Dan Warne: Cool, thanks very much for your time John, that has all been very interesting.
John Pritchard: No worries. I’m pretty enthusiastic about it. It’s going to be a fantastic enabler for deployments. The WIM format is compressible, allows side-by-side installs, you can mount it as a file system image and edit it with Explorer.
And finally, we’ve got Hardware Abstraction Layer (HAL) independence. What I’m finding is when we tell customers that they no longer have to build a separate image per HAL, that really switches the light on for them.
James Bannan: a quick extra question on that, with the HAL independence, that is major, but then why were you saying you wouldn’t recommend taking an image and trying to distribute across 32 bit and 64 bit platforms?
John Pritchard: Because we do require a 32-bit image and a separate 64-bit image.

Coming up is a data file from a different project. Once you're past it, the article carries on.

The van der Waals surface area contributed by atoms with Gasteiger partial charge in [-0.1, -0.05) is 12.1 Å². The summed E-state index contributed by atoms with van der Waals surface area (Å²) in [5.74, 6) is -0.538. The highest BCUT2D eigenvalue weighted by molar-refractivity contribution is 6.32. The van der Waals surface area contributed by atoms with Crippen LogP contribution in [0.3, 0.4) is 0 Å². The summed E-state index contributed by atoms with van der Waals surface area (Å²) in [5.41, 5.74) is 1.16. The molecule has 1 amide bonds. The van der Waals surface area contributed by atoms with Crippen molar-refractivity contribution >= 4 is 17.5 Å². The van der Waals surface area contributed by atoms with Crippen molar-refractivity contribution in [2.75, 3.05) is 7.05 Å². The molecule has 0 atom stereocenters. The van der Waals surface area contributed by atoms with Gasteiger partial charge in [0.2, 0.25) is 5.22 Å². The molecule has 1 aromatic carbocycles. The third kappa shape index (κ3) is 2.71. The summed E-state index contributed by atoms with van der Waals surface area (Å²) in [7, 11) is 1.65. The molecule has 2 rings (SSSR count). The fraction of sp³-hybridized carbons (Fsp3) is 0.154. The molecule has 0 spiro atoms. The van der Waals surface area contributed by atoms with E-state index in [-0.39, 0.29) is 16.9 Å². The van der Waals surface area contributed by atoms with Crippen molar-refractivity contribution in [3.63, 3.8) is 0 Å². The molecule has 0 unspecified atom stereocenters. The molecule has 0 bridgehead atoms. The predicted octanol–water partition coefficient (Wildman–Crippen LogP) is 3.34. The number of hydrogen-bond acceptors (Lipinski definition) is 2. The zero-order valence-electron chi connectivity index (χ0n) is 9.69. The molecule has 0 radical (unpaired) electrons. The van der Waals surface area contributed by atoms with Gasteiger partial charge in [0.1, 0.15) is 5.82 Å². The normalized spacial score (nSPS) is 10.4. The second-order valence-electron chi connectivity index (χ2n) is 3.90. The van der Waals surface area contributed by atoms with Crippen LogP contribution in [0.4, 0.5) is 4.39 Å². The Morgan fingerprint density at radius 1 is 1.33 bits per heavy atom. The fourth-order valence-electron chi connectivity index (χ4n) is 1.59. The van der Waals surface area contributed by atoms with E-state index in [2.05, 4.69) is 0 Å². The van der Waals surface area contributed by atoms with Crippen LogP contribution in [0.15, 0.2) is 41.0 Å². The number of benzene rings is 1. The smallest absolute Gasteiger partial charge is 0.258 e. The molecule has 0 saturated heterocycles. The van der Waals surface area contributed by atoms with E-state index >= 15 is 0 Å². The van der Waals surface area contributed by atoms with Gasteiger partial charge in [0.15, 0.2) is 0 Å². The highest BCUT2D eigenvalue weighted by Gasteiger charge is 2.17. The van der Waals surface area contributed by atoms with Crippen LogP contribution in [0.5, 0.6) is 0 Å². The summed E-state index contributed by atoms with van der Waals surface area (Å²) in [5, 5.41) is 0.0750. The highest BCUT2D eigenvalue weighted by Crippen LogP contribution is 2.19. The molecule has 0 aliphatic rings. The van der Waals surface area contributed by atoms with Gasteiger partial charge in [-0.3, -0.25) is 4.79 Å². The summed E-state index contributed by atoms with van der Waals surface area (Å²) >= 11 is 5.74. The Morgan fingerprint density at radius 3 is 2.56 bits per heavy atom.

James Bannan: Is that because it’s actually a different version of the OS per architecture?
John Pritchard: I believe so. That’s something I’d have to look into in greater depth. I do know it doesn’t work though. I have been working largely in the 32-bit space.
Dan Warne: Also, what do you mean by side-by-side installs?
John Pritchard: Oh, sorry, what I mean is install a system image alongside your existing data, because the WIM image is file-based, not sector-based. You don’t have to overwrite your whole hard-drive.
Dan Warne: Ah, ok. And also, you mentioned that WIM is compressible. You said the Vista default image is lightly compressed. Is there an extra compression mode that would allow you to really crunch a Vista WIM image down in size?
John Pritchard: Yes, there are two levels of compression-modes… LZX and XPress. The XPress mode still compresses pretty well but it’s faster. It’s like running WinZip with the minimum file size (LZX) or maximum speed (XPress).